David Roy Parsons
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David Roy Parsons

Vancouver, British Columbia, Canada | SELF

Vancouver, British Columbia, Canada | SELF
Band Folk Acoustic

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"David Roy Parsons (2011)"

David Roy Parsons “Time And Travel” (2011)

I love receiving mail, so you can imagine my delight when I found a parcel waiting outside my door when I was about to enter a snowstorm. I opened it at once to find that my copy of David Roy Parsons’ fourth album Time And Travel (2011) had safely arrived. Time And Travel is a collection of songs written from the inspiration of Wells, B.C., Ottawa’s Chateau Laffeyette, Vancouver’s Railway Club, Vancouver’s Our Lady of Constant Sorrow School, Guatemala, Botswana and the people who inhabit these places. While a wide geographical landscape inspired Time And Travel, the sounds from this album makes me crave a rural destination.
The storytelling of David Roy Parsons makes me feel as if I’m in a cozy bar or on a road trip through Canada’s interior, tracing the landscape of Parsons’ songs. On the first track “Joel And Elsie And The Ballad Of The Giant Radish,” the fairytale-like sounds of a flute whirl through the garden of the ballad. Parsons’ voice is in conversation with supporting female vocals (Karyn Ellis) as they play the parts of Joel and Elsie, a couple sharing stories about growing the best vegetables they can for one another. This track features shakers, congas and an accordion that together lend a more mysterious sound to Parsons’ music. Time And Travel features these more eclectic sounds with those from typical bluegrass instrumentation-viola, banjo, mandolin, and the slide guitar.
In “The Chateau Laffeyette,” inspired by one of the oldest still operating bars in North America, Parsons sings a country song of the bar’s place in Ottawa’s history, those who frequent it as well as his own experiences there playing music, sometimes getting money, sometimes getting black eyes. Each song is crafted in rhymes and consistently melodic. I’m a sucker for the slide guitar and the pedal steel guitar, so this album is a real treat for me. The more I listen to this album, the fonder I grow of it. “Shopping Girl Friend Blues” is one of my favourite tracks. The sweetness of the banjo, slide guitar and clarinet used in this song remind me of songs from the young Daniel Johnston.
Parsons acknowledges all the people and places that inspired him in detail on the back cover of his C.D. His sense of community travels everywhere he does and is as evident here as it is in his honest storytelling.
- Kali Malinka ( Indi Montreal )


"David Roy Parsons (2011)"

David Roy Parsons “Time And Travel” (2011)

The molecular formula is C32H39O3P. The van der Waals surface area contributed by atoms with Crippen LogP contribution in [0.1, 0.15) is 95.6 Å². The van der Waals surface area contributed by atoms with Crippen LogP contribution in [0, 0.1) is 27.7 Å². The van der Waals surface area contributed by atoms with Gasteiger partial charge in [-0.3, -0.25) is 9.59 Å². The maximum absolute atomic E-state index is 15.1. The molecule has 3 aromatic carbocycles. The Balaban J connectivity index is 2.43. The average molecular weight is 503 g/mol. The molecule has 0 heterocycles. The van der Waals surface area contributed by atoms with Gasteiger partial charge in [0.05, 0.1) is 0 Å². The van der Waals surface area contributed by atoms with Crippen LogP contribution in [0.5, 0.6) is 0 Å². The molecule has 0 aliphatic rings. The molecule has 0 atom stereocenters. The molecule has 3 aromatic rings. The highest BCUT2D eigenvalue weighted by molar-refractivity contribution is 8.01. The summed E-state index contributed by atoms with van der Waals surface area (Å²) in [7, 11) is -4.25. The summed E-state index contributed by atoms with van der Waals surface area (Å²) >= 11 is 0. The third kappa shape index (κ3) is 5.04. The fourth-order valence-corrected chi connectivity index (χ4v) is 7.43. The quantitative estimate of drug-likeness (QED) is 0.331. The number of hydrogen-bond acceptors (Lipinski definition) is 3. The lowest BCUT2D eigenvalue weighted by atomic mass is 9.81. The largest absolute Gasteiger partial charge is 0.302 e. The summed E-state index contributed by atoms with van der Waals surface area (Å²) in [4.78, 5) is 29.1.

I love receiving mail, so you can imagine my delight when I found a parcel waiting outside my door when I was about to enter a snowstorm. I opened it at once to find that my copy of David Roy Parsons’ fourth album Time And Travel (2011) had safely arrived. Time And Travel is a collection of songs written from the inspiration of Wells, B.C., Ottawa’s Chateau Laffeyette, Vancouver’s Railway Club, Vancouver’s Our Lady of Constant Sorrow School, Guatemala, Botswana and the people who inhabit these places. While a wide geographical landscape inspired Time And Travel, the sounds from this album makes me crave a rural destination.
The storytelling of David Roy Parsons makes me feel as if I’m in a cozy bar or on a road trip through Canada’s interior, tracing the landscape of Parsons’ songs. On the first track “Joel And Elsie And The Ballad Of The Giant Radish,” the fairytale-like sounds of a flute whirl through the garden of the ballad. Parsons’ voice is in conversation with supporting female vocals (Karyn Ellis) as they play the parts of Joel and Elsie, a couple sharing stories about growing the best vegetables they can for one another. This track features shakers, congas and an accordion that together lend a more mysterious sound to Parsons’ music. Time And Travel features these more eclectic sounds with those from typical bluegrass instrumentation-viola, banjo, mandolin, and the slide guitar.
In “The Chateau Laffeyette,” inspired by one of the oldest still operating bars in North America, Parsons sings a country song of the bar’s place in Ottawa’s history, those who frequent it as well as his own experiences there playing music, sometimes getting money, sometimes getting black eyes. Each song is crafted in rhymes and consistently melodic. I’m a sucker for the slide guitar and the pedal steel guitar, so this album is a real treat for me. The more I listen to this album, the fonder I grow of it. “Shopping Girl Friend Blues” is one of my favourite tracks. The sweetness of the banjo, slide guitar and clarinet used in this song remind me of songs from the young Daniel Johnston.
Parsons acknowledges all the people and places that inspired him in detail on the back cover of his C.D. His sense of community travels everywhere he does and is as evident here as it is in his honest storytelling.
- Kali Malinka ( Indi Montreal )


Discography

David Roy Parsons 2000
David Roy Parsons Bottle Of Stars 2004